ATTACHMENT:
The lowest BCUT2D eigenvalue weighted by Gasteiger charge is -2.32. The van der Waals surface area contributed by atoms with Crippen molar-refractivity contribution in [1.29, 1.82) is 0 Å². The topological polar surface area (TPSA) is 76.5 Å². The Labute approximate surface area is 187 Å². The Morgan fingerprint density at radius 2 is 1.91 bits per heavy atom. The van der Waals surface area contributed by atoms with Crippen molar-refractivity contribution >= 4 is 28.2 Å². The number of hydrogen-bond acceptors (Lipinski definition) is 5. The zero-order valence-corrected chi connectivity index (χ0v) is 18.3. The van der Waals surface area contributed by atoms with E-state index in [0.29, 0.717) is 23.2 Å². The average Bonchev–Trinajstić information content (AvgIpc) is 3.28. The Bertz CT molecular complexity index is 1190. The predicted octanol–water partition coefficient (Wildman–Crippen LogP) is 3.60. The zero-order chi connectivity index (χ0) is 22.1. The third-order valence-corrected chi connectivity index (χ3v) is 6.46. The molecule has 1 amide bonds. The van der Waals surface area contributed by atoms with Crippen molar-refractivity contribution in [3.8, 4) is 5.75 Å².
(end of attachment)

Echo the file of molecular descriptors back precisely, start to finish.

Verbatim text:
The lowest BCUT2D eigenvalue weighted by Gasteiger charge is -2.32. The van der Waals surface area contributed by atoms with Crippen molar-refractivity contribution in [1.29, 1.82) is 0 Å². The topological polar surface area (TPSA) is 76.5 Å². The Labute approximate surface area is 187 Å². The Morgan fingerprint density at radius 2 is 1.91 bits per heavy atom. The van der Waals surface area contributed by atoms with Crippen molar-refractivity contribution >= 4 is 28.2 Å². The number of hydrogen-bond acceptors (Lipinski definition) is 5. The zero-order valence-corrected chi connectivity index (χ0v) is 18.3. The van der Waals surface area contributed by atoms with E-state index in [0.29, 0.717) is 23.2 Å². The average Bonchev–Trinajstić information content (AvgIpc) is 3.28. The Bertz CT molecular complexity index is 1190. The predicted octanol–water partition coefficient (Wildman–Crippen LogP) is 3.60. The zero-order chi connectivity index (χ0) is 22.1. The third-order valence-corrected chi connectivity index (χ3v) is 6.46. The molecule has 1 amide bonds. The van der Waals surface area contributed by atoms with Crippen molar-refractivity contribution in [3.8, 4) is 5.75 Å².